Hey there, time traveller!
This article was published 16/12/2011 (1820 days ago), so information in it may no longer be current.
MONTREAL - A judge has weighed in with a clear, unequivocal decision in a legal dispute over who should inherit late boxer Arturo Gatti's money.
The winner: his widow, Amanda Rodrigues.
The verdict Friday came after a deeply personal legal battle over the $3.4 million fortune, which pitted the widow of the world-champion Canadian boxer against his mother and youngest brother.
The judge ruled that Gatti's last will — signed in 2009 — was legitimate and that Rodrigues did not manipulate him into signing it.
"Mr. Gatti voluntarily signed the will in 2009 and named Ms. Rodrigues as his sole heir," Quebec Superior Court Justice Claudine Roy wrote.
"Ms. Rodrigues did not control or manipulate Mr. Gatti in order to benefit herself."
The Gatti family, along with the mother of his other child, have argued that the boxer was duped into signing that will, just weeks before his mysterious death at a Brazilian resort in 2009.
That will left everything to Rodrigues.
The family argued that an older will should have been considered valid instead. That U.S. will from 2007 leaves everything to them, but a signed copy has never been found.
The Gatti family does not accept conclusions that the former champ killed himself; during the recent civil trial, their legal team pummelled Rodrigues with questions about the leadup to his death.
Rodrigues was initially arrested in the case, then released without charge by Brazilian authorities.
That death was ultimately ruled a suicide by Brazilian authorities and a recently released Quebec coroner's report says there are no obvious signs of foul play.
Rodrigues said that out of respect for Gatti she will let her son, Arturo Jr., have a relationship with his grandmother.
But she expressed doubt that she would ever make peace with her in-laws-turned-rivals.
"I don't know if I'll ever be able to be friends with them again," she told Montreal radio station 98.5 FM. "In my heart, to be honest with you, even though I they hurt me a lot, I don't have any bad feelings."
Her victory in a Quebec courtroom is by no means the end of her legal battles.
There is a court date in early January in New Jersey to deal with a wrongful-death suit by Gatti's former girlfriend Erika Rivera, the mother of his daughter, Sofia.
There is also a trial in Florida scheduled for May involving a man suing Gatti for injuries he allegedly received from the late boxer.
During the Quebec trial, the judge expressed concern that the fortune was being whittled away by all the legal wrangling, including separate cases in the U.S.
Rodrigues's lawyer, Pierre-Hugues Fortin, said Friday that there is still money left despite the legal entanglements. He said the estate is worth anywhere from $3 million to $3.5 million.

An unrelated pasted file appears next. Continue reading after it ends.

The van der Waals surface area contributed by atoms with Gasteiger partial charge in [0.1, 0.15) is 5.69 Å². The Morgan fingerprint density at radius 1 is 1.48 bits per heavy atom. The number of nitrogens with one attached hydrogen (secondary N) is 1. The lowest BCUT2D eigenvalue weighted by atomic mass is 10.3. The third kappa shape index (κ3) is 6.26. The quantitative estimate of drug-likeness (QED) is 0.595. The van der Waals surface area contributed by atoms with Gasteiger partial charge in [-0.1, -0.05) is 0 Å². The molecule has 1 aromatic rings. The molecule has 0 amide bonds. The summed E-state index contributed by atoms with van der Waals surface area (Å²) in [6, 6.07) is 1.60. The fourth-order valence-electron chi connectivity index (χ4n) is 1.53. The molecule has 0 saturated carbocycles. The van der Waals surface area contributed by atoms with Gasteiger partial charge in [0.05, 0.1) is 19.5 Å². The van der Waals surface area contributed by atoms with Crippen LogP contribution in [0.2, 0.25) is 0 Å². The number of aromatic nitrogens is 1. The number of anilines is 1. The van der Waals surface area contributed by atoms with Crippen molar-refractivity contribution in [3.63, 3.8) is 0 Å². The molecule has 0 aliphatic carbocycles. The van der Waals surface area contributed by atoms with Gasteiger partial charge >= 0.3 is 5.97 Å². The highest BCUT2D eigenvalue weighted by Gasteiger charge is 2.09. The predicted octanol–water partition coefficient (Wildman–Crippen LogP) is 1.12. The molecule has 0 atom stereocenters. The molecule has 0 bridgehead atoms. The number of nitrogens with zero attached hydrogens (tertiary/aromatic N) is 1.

Until the legal issues are completely resolved the estate assets, which are scattered between the U.S. and Canada, will remain partially frozen.
The couple's rocky relationship — exacerbated by heavy drinking on Gatti's part — was central to the case.
Roy wrote in her verdict that while the couple had its share of fights and reconciliations, they were still together when Gatti died.
And she said there's no evidence Rodrigues did anything wrong.
Questions about the night of Gatti's death had been limited by the judge, who pointed out during the trial that it was a civil case involving a will, not a homicide case.
The judge had called such questions a "fishing expedition" — and she forced the Gatti family lawyers to stop asking them.
In her verdict, Roy added: "(The family) did not state nor prove that Ms. Rodrigues might have been involved in the death of her husband."
The Montreal trial often took on a soap-opera atmosphere and was often overshadowed by events outside the Montreal courtroom.
While the case was being heard, three television news documentaries looking into Gatti's death aired, all of them suggesting that while his death was mysterious, he had already exhibited signs of depression and suicidal tendencies.
A few days into the trial, the results of a private probe into Gatti's death, commissioned by his former manager, were made public. That report called the death a homicide.
But in November, a Quebec coroner's report ruled that while his death was violent, there was no "clear and hard evidence" that it involved foul play and it suggested that suicide remained a plausible explanation.
Nicknamed "Thunder," Gatti was a popular junior welterweight champion who retired in 2007 with a career record of 40 wins and nine losses.
He rose to prominence while living in the United States, developing a reputation for being able to withstand severe punishment in the ring.
The Gatti family's lawyer has 30 days to appeal. A secretary answering at Carmine Mercadante's office said the lawyer had no comment on the judgment.